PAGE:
The former premier of Catalonia and two top aides went on trial on Monday over an informal independence vote for the region held on November 9, 2014. Artur Mas faces a 10-year ban from public service for disobedience and for deliberately making unlawful decisions while holding office. His ex-deputy premier Joana Ortega and ex-education chief Irene Rigau could each receive nine-year bans.
The five-day trial is widely viewed as a showdown between Catalan separatists and the central government in Madrid, which is in the hands of the conservative Popular Party (PP). Current Catalan premier Carles Puigdemont said that the case “should never have reached the courts.”
Pro-sovereignty groups used the hearing to make a public show of force. In the minutes prior to the scheduled starting time, thousands of supporters marched with the defendants along downtown Barcelona, waving unofficial independence flags and holding up signs reading “We shall overcome.”
No will to disobey
Inside the Catalan regional High Court, Artur Mas did not answer questions from the prosecution and instead said that the Constitutional Court should have done more to stop the vote “if it was so evidently a crime.”
“There was no express will to commit any crime or to disobey anybody,” said Mas, alleging that the Constitutional Court – which had banned the informal referendum four days before it took place – did not properly explain the legal consequences of holding the ballot. Both Ortega and Rigau followed the same line of defense.
We are holding our heads up high, we would do it all over again
Artur Mas, ex-Catalan premier
In court, Mas portrayed himself as a politician torn between “two duties”: the duty to obey the Constitutional Court’s ban, and “the higher duty” of obeying “the [Catalan] parliament’s mandate” and “the clamoring in the streets” demanding a vote on independence.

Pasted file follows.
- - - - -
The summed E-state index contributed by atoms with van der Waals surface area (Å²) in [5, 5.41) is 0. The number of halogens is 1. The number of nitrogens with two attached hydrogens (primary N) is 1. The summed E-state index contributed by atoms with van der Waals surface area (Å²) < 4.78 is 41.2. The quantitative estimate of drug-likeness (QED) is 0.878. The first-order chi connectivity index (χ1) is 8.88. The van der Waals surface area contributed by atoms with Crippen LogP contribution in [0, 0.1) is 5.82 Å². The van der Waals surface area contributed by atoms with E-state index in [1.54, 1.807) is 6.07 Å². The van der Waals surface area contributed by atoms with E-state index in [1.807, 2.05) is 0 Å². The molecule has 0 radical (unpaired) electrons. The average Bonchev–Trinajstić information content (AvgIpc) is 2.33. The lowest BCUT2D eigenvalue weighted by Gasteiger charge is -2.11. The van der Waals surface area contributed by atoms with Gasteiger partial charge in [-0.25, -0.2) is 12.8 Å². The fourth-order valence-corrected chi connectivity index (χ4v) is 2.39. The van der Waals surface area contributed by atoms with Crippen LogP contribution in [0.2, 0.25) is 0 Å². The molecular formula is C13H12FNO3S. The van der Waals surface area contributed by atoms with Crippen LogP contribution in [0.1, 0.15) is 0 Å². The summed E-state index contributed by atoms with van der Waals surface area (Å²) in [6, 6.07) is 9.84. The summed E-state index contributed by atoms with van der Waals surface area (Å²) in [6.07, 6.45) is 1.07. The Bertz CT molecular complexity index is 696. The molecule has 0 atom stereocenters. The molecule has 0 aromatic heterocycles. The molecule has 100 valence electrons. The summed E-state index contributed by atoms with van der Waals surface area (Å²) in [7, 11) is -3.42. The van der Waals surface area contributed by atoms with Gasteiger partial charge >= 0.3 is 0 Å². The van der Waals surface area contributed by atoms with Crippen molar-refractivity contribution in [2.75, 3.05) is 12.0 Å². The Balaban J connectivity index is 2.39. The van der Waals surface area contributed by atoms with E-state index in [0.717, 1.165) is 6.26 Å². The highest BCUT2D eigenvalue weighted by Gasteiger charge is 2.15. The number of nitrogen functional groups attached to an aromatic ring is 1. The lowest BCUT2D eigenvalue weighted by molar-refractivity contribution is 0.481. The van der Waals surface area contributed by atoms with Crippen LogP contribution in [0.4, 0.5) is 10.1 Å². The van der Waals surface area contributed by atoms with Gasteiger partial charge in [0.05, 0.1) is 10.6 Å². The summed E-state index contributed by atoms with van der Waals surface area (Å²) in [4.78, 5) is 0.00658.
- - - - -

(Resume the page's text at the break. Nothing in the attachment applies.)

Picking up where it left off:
He also insisted that the non-binding poll was “not directly organized” by the regional government but rather by 42,000 volunteers, and that Catalan authorities simply offered “support.”
Prosecutors reject this theory and say they have evidence showing that the Catalan government actively worked to make the poll happen by opening voting stations, providing laptops and more.
Around 2.3 million people voted in the “participatory process” held on November 9, 2014 out of an eligible voter pool of 6.3 million, according to the regional government’s own figures. Although 80% voted in favor of independence, it was dismissed by international observers as lacking sufficient guarantees of objectivity, given that it was organized and counted by pro-sovereignty activists and that many detractors of independence simply did not participate.
The vote further eroded relations between Madrid and Catalonia, where separatists received a renewed mandate to push for independence at the regional election of September 27, 2015, won by the pro-sovereignty Junts pel Sí coalition.
The current Catalan government is promising to hold a binding referendum on independence later this year. Speaking in Malta on Friday, Spanish Prime Minister Mariano Rajoy insisted that any regional referendum on independence will be illegal as per the Spanish Constitution.
“We can talk, but everyone must obey the law,” he said in Malta.
On Monday, non-nationalist parties criticized the public display by separatist forces, portraying it as a distraction from political scandals in the region.
“I see Mas much more at ease talking about this trial than about the ‘3% case,’ [a reference to the commission allegedly paid to government officials in exchange for contracts], or about the ‘Palau case’ [involving alleged illegal party financing],” said Inés Arrimadas, head of the Catalan branch of the center-right party Ciudadanos.
Arrimadas was alluding to separatists’ hope that the show of force will reinforce unity within their camp following recent divisive scandals. One of these involves a judge who said the regional government has illegally accessed Catalan taxpayers’ files, and another has to do with new arrests in connection with a large bribes-for-contracts scheme affecting the nationalist party Convergència, which has since renamed itself as the Democratic Party of Catalonia (PDeCAT).
English version by Susana Urra.